The Co-Creativity Institute

Deliberate Leadership:
Learning to Invoke Followership

First of all, leadership is not a characteristic that people possess, that can be assessed and developed.  When a person's characteristics and behaviors invoke a followership response in others, we call the process leadership, but it is critical to realize that different cultures and different personality types have different patterns that invoke their trust and followership. What makes someone an outstanding leader to some people guarantees that people of another background will not follow.

When a person's natural characteristics and behaviors happen to trigger the followership of those he or she interacts with, we think we have found a natural leader.  In fact it is amazing how many people are considered great "natural leaders" because they have found a way to surround themselves with people whose followership they trigger.

Organizations cannot afford to count on natural leadership, not only because it can be rare, but because there is no guarantee that the person who triggers followership has relevant insights and knowledge for a project, a team, or an organization.  Instead, organizations need to discover the people whose contributions need to be trusted and teach them deliberate leadership, the ability to discover and deliver the patterns of behavior that invoke the followership of the necessary organization members.

Leaders need to have something to contribute and the ability to invoke followership in the people they need to influence.  We seek to augment the perspective and knowledge that technical professionals have to contribute with courses in creativity, complex problem solving, strategic thinking, and ethics.  We seek to increase their ability to deliberately invoke followership with courses in organizational leadership, reviewing lessons from the behavioral sciences with a constant view toward developing the capacity to build trust and followership, with constant real world practice applying and internalizing the knowledge.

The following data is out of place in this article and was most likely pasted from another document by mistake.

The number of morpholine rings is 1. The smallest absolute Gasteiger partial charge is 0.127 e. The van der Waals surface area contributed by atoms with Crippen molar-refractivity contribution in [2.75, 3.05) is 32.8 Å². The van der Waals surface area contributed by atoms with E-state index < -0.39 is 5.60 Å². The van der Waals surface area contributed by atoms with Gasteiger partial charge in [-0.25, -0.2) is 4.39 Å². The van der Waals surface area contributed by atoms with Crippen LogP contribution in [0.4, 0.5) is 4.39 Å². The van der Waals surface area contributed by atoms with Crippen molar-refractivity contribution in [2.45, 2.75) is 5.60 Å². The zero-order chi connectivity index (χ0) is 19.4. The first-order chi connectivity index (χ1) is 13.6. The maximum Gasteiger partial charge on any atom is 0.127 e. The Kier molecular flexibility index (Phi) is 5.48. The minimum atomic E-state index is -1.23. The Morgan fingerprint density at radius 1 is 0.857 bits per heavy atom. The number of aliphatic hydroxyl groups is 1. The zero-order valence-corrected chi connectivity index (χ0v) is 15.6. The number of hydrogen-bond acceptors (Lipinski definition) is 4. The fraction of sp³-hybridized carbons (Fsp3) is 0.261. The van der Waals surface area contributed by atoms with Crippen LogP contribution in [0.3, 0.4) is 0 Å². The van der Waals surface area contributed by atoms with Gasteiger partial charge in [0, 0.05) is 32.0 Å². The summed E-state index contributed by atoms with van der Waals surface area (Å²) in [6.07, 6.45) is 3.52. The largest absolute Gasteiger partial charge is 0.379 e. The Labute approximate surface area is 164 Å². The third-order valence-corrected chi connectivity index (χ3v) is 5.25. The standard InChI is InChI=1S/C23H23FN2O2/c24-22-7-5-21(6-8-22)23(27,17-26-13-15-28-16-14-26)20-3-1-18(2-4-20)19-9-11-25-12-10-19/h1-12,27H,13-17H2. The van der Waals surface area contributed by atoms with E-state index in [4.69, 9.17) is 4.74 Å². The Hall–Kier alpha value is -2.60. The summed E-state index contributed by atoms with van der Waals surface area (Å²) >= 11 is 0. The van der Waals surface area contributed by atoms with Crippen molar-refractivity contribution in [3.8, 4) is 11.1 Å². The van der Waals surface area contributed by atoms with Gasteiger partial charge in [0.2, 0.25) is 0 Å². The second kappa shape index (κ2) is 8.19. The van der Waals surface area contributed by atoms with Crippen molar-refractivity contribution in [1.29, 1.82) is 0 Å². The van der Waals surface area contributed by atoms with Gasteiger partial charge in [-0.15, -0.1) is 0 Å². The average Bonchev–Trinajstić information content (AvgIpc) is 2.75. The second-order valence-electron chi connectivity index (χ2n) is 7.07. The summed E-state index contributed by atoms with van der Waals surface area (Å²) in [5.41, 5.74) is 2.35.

Fundamentals of Organizational Leadership

These courses review the essential dynamics and differences of human behavior from fields such as sociology, psychology, cognitive science, and organizational behavior, within the context of seeking differences that a leader might need to shift and the dynamics that might affect their followership and trust.  These courses not only involve a great many experiential exercises for immediate skill development, but encourage immediate experimentation in the real world with the knowledge and insights.  The courses investigate classic concepts of leadership such as charisma and supervision.  Custom programs often integrate a preferred approach or text such as Stephen Covey's Seven Habits or Daniel Goleman's Emotional Intelligence.

Handling Differences in Style and Culture

Many leaders get started handling people and groups who are just like them. They often need to develop new skills to lead people who differ in styles of learning and cognition (including gender related).  Many must also deal with differences related to the cultures of academic discipline, race, or nationality.  The problem becomes even more complex as team or department members differ from each other on these approaches to reality.  To handle these differences, leaders need a general approach to differences, familiarity with difference style models, some understanding of specific cultures, and a variety of techniques to choose from to accomplish the desired shift of thinking for people of various cultures and styles. 

Approaching Motivation, Values, Goals, and Ethics

Creativity and judgment reflect the motivation, values, and goals of those involved.  When there is conflict on these among the problem solvers and stakeholders, the problems are labeled "wicked problems".  Real world situations are often subject simultaneously to conflicting legal codes (because of multiple jurisdictions), moral codes (because of multiple cultures), and ethical codes (because of multiple professions). Yet managers and organizations have to design and choose actions and judgments to take. 

The worst approach is to pretend the conflict does not exist.  In our experience, teams can explore these dynamics, often discovering common ground and/or increased acceptance which allows better ideas to be implemented, the true essence of "team building".  By seeking both solutions which are more responsive to the conflicting needs and attempting to discover commonality among the stakeholders before beginning conflict resolution and negotiations, better alternatives become available and possible.

The Co-Creativity Institute 551 Roosevelt Road  Suite 112   Glen Ellyn, Illinois 60137 USA (630) 221-9456